Homemade holiday gifts not only save money, but they help our children think of the personal act of giving rather than an abstract payment of money for stuff. If you are still looking for gifts your children can make, these are a few ideas my children have tried over the years.
Holiday soap. Grate a bar of unscented soap (like Ivory), add enough water that you can mix it to the consistency of cookie dough (about 1/4 cup), and add essential oils or herbs. What you add depends what you like. Citrus zest will give the soap a nice, zingy smell, but some of the more traditional winter holiday scents like bayberry will fit the season. Press the mixture into a cookie cutter or mold and leave it to dry overnight.
Personalized photo frame. Grandparents love more photos of the grandchildren. Make those extra special by adding your child’s artwork to the gift. You can just glue bits and pieces to the frame, but consider how to construct the masterpiece so it won’t either fall apart or gather so much dust that it will have to be put away. What to glue? Maple leaves, pine cones, beach glass, beautiful pebbles, or anything else you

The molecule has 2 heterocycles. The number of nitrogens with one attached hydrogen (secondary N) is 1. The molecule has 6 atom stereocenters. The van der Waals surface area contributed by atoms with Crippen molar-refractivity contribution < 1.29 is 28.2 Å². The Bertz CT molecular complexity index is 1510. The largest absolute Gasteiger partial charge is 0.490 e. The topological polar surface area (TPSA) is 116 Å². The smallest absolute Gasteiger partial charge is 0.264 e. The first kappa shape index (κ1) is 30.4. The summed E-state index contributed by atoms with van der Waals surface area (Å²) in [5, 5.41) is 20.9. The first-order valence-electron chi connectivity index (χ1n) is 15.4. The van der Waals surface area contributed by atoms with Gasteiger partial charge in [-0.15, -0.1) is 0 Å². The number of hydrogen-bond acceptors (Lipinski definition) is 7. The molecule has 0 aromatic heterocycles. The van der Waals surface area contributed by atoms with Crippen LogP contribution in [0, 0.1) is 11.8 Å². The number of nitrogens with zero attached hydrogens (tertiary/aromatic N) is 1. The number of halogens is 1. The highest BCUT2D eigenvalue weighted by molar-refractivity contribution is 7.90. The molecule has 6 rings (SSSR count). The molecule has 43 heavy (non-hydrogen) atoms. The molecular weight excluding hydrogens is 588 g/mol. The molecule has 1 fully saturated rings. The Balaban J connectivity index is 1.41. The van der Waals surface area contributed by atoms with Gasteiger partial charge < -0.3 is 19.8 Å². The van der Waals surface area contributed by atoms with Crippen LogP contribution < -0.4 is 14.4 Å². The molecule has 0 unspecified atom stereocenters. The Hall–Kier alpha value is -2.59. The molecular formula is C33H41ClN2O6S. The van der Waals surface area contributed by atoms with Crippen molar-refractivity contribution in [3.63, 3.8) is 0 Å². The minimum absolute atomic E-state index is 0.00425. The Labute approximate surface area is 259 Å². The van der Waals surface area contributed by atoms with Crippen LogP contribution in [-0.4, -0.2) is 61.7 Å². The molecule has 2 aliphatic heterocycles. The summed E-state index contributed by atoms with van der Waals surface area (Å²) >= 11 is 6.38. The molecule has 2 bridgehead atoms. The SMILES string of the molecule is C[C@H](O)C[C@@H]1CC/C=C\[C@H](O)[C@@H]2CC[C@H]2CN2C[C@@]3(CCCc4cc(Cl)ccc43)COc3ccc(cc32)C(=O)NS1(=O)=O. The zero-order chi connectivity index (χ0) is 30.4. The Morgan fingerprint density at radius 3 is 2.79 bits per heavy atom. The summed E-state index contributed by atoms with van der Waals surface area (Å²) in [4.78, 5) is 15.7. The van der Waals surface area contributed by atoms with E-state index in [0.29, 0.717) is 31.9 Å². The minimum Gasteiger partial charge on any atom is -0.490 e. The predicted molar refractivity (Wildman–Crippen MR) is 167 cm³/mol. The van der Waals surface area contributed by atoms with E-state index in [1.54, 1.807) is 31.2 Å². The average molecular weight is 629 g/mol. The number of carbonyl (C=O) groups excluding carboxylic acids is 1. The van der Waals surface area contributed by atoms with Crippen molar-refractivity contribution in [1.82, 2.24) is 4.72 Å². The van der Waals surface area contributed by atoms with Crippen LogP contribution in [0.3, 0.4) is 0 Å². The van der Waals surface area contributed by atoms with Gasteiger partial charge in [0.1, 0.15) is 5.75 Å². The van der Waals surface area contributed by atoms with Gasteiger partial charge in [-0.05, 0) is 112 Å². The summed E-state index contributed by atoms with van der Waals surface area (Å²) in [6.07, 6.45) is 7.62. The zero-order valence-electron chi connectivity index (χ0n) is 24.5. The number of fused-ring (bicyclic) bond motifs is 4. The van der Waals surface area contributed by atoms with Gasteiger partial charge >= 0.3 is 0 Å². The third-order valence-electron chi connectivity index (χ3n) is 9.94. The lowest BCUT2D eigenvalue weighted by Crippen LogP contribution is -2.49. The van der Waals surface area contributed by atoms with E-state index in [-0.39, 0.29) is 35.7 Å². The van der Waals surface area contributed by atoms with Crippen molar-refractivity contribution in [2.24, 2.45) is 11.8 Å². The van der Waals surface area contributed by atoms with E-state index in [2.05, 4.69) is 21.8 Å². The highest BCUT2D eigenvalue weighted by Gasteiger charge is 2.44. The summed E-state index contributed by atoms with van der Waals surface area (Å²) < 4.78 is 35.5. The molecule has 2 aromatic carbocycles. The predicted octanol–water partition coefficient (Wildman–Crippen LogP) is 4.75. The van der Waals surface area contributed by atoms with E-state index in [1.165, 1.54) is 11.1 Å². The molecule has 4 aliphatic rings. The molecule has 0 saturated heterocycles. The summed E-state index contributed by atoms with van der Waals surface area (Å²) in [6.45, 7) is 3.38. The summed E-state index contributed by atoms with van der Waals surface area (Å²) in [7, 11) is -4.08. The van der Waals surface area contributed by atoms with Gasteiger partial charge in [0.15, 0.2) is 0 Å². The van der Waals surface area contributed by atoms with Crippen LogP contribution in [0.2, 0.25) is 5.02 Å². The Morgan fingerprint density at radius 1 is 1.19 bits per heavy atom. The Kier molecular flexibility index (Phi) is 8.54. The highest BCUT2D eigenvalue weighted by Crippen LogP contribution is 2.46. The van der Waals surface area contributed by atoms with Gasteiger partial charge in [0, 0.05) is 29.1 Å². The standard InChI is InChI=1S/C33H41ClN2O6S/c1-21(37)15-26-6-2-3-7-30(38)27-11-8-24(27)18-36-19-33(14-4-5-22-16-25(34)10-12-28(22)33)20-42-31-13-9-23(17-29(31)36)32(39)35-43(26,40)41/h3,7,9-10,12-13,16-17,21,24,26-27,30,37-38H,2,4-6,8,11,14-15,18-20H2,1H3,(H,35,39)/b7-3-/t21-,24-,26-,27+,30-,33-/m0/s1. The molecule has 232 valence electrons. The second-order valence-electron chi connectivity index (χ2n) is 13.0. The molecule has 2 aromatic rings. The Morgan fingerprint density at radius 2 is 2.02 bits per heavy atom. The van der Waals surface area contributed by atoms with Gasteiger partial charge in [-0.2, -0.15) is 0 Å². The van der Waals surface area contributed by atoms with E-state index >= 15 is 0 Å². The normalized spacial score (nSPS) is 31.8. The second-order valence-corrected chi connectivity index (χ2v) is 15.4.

Fridge magnets. Divert a few bottle caps from the recycling and glue a small magnet to the back (outside) and a photo to the front (inside). Easy!
Placemat. You will need to help a bit more with this one. Have your child create a colorful drawing then scan it on your computer and print it out on printable fabric. Some office supply stores carry this, but you may need to order it from a specialty store. Either sew your own base placemat, if you are quite handy, or buy a simple cotton placemat. Sew the drawing to the base placemat around the edges, and you have a great personalized gift.
Knitted Scarf. Even young children can learn to knit a simple scarf. I mentioned that my daughter has been busily knitting scarves since July. My son is younger, and he is also knitting scarves. I started knitting when I was three years old, and I think this is not uncommon with younger children. I have several little-kid-made scarves that I wear proudly to show them off. They aren’t always even or fashionable, but they can be a great gift of love. Just raid the yarn closet (and, if you are a knitter, I know you have one), help your child cast on, and let them knit about four feet of woolly goodness.
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